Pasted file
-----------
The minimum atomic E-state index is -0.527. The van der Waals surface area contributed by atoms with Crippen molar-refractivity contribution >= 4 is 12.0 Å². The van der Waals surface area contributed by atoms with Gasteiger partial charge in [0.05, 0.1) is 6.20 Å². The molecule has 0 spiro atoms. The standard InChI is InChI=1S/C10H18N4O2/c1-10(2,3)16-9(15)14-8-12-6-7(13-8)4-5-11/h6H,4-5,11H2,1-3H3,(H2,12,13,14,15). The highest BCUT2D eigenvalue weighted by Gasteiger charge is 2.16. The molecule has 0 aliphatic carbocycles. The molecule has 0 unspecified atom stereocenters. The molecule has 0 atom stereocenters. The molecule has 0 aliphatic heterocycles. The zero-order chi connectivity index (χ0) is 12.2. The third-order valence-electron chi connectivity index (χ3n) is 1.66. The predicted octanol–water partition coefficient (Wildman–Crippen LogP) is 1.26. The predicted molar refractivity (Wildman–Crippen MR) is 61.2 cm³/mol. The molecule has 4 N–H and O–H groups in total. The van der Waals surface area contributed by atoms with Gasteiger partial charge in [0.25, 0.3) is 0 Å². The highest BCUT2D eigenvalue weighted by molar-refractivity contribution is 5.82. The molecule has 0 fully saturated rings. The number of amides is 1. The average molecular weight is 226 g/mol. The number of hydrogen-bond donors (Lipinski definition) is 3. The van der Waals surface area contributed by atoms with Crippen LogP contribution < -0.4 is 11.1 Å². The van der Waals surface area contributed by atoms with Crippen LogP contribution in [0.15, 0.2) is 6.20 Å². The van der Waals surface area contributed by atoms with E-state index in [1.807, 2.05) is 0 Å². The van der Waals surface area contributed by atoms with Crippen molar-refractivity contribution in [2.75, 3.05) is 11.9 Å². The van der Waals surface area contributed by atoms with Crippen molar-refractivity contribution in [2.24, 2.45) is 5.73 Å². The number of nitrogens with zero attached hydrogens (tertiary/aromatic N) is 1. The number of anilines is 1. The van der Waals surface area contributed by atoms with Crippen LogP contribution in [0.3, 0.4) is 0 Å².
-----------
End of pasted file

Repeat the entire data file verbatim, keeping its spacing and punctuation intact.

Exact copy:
The minimum atomic E-state index is -0.527. The van der Waals surface area contributed by atoms with Crippen molar-refractivity contribution >= 4 is 12.0 Å². The van der Waals surface area contributed by atoms with Gasteiger partial charge in [0.05, 0.1) is 6.20 Å². The molecule has 0 spiro atoms. The standard InChI is InChI=1S/C10H18N4O2/c1-10(2,3)16-9(15)14-8-12-6-7(13-8)4-5-11/h6H,4-5,11H2,1-3H3,(H2,12,13,14,15). The highest BCUT2D eigenvalue weighted by Gasteiger charge is 2.16. The molecule has 0 aliphatic carbocycles. The molecule has 0 unspecified atom stereocenters. The molecule has 0 atom stereocenters. The molecule has 0 aliphatic heterocycles. The zero-order chi connectivity index (χ0) is 12.2. The third-order valence-electron chi connectivity index (χ3n) is 1.66. The predicted octanol–water partition coefficient (Wildman–Crippen LogP) is 1.26. The predicted molar refractivity (Wildman–Crippen MR) is 61.2 cm³/mol. The molecule has 4 N–H and O–H groups in total. The van der Waals surface area contributed by atoms with Gasteiger partial charge in [0.25, 0.3) is 0 Å². The highest BCUT2D eigenvalue weighted by molar-refractivity contribution is 5.82. The molecule has 0 fully saturated rings. The number of amides is 1. The average molecular weight is 226 g/mol. The number of hydrogen-bond donors (Lipinski definition) is 3. The van der Waals surface area contributed by atoms with Crippen LogP contribution < -0.4 is 11.1 Å². The van der Waals surface area contributed by atoms with Crippen LogP contribution in [0.15, 0.2) is 6.20 Å². The van der Waals surface area contributed by atoms with E-state index in [1.807, 2.05) is 0 Å². The van der Waals surface area contributed by atoms with Crippen molar-refractivity contribution in [2.75, 3.05) is 11.9 Å². The van der Waals surface area contributed by atoms with Crippen molar-refractivity contribution in [2.24, 2.45) is 5.73 Å². The number of nitrogens with zero attached hydrogens (tertiary/aromatic N) is 1. The number of anilines is 1. The van der Waals surface area contributed by atoms with Crippen LogP contribution in [0.3, 0.4) is 0 Å².